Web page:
Blackhaven Brides, Book #2
Heat Factor: I mean, he’s in the clergy and she’s a blacklisted widow who refuses to publicly grieve, so the “but we mustn’t” factor is steamy from the get go, and it just takes off from there
Character Chemistry: The witty banter between these two is just *chef’s kiss*
Plot: Lady Katherine has been widowed and although reality is far from the story being spread throughout the ton, she’s been shunned to the seaside village of Blackhaven all the same. Grant, the town’s substitute curate, is just about everything you could hope for in both a curate and a future hubs, but he’s also got some secrets about his own past cooking up some trouble…
Overall: I LOVED this book—it’s deep and messy and has that element of forbidden foxiness (but not in a squicky way). All around a great read.
The book opens at a little assembly, where the new curate is being pressured to meet eligible ladies. Imagine everyone’s surprise when the woman he wants to meet and dance with is no other than Lady Katherine Crowmore, persona non grata with the ton after she was found with her lover the night her husband died. But of course, no one is as they seem in this delicious, suspenseful book…
Katherine, as it turns out, is NOT a wicked lady, at all. She’s been badly hurt in a predatory marriage pushed on her by her parents. She’s dealing with her expulsion from society with a great deal of pluck, however—she refuses to play games or seek approval from anyone, and although bored and more than a little lonely she takes a great deal of satisfaction and fulfillment from living her life on her own terms. After being somewhat painfully rejected in London, she goes to Blackhaven to seek out some friends, who are unfortunately not in town right away—but luckily her shenanigans with the town curate (and being hunted by unknown, unsavory people) keeps her pretty occupied.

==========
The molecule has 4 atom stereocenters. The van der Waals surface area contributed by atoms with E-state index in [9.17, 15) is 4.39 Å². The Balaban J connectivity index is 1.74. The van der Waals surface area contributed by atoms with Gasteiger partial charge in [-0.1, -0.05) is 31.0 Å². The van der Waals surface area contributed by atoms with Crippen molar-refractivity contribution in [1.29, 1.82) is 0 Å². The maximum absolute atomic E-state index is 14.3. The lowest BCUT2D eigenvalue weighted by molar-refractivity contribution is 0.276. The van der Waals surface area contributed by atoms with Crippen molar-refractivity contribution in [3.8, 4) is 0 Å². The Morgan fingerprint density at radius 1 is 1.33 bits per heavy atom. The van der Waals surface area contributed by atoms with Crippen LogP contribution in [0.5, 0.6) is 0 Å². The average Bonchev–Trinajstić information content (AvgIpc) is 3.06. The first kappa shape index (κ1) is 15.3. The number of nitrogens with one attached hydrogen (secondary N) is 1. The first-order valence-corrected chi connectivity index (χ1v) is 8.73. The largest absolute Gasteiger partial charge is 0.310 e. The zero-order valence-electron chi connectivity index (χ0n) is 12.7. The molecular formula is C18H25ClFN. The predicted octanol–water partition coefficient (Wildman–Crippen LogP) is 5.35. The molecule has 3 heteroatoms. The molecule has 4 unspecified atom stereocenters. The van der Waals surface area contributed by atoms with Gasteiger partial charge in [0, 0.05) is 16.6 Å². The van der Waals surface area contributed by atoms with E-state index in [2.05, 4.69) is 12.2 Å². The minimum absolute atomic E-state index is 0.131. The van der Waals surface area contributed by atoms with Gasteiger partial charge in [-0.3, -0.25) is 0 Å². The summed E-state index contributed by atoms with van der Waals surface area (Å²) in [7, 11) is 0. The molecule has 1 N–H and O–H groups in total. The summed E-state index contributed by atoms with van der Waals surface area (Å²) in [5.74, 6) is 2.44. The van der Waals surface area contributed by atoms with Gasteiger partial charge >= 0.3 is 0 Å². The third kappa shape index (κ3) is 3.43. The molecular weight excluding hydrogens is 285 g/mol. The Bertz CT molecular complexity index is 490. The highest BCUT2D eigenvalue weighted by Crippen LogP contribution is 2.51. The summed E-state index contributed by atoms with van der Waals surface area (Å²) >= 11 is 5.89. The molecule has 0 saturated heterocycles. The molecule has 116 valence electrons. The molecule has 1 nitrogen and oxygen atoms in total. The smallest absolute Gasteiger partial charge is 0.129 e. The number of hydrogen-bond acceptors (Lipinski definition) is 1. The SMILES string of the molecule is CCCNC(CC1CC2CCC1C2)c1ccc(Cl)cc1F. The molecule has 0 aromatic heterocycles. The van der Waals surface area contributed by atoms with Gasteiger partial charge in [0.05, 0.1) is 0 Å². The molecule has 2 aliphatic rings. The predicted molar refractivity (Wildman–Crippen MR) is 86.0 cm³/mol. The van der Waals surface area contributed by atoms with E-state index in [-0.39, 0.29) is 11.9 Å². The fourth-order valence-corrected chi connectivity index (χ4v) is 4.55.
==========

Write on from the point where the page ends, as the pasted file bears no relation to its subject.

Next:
The curate, Grant (I love that name for him) is not who he seems as well. Just when Katherine is trying to figure out how she feels about him, she sees him cut loose a French prisoner who jumps, presumably to his death, into the sea. He’s an effective and caring man of god, but he also sounds more like the upper class than the people he serves. So who is he?
The absolute best part of this book, for me personally, is how Grant very calmly informs Katherine that he’d like to marry her at basically every opportunity from night one of their meeting. Katherine very wisely insists he’s just trying to save her soul, but over and over again he tells her he’s not worried about her soul and he just wants to marry her. She finds comfort in his unwavering faith in her and her goodness, and she slowly starts to open up to other people as she starts to believe what he says about her is true.
I’m a sucker for books where the outcast is embraced not just by the romantic interest but by a whole community, and that’s what you’ll get here—suspense and intrigue, as with all the books in the Blackhaven Brides books, but also softness and warmth.
I generally don’t enjoy my romance novels if there is any hint of a savior complex floating around, and I was so glad I tried this one—it’s steamy, and while there is an element of shaming going on it’s completely unfounded and rectified through the plot, so it’s just really satisfying.
Plus, I mean, if you liked Grantchester…you’re going to LOVE Grant.
Looking for something similar?
Other books by Mary Lancaster (Ingrid loooooves her stuff!)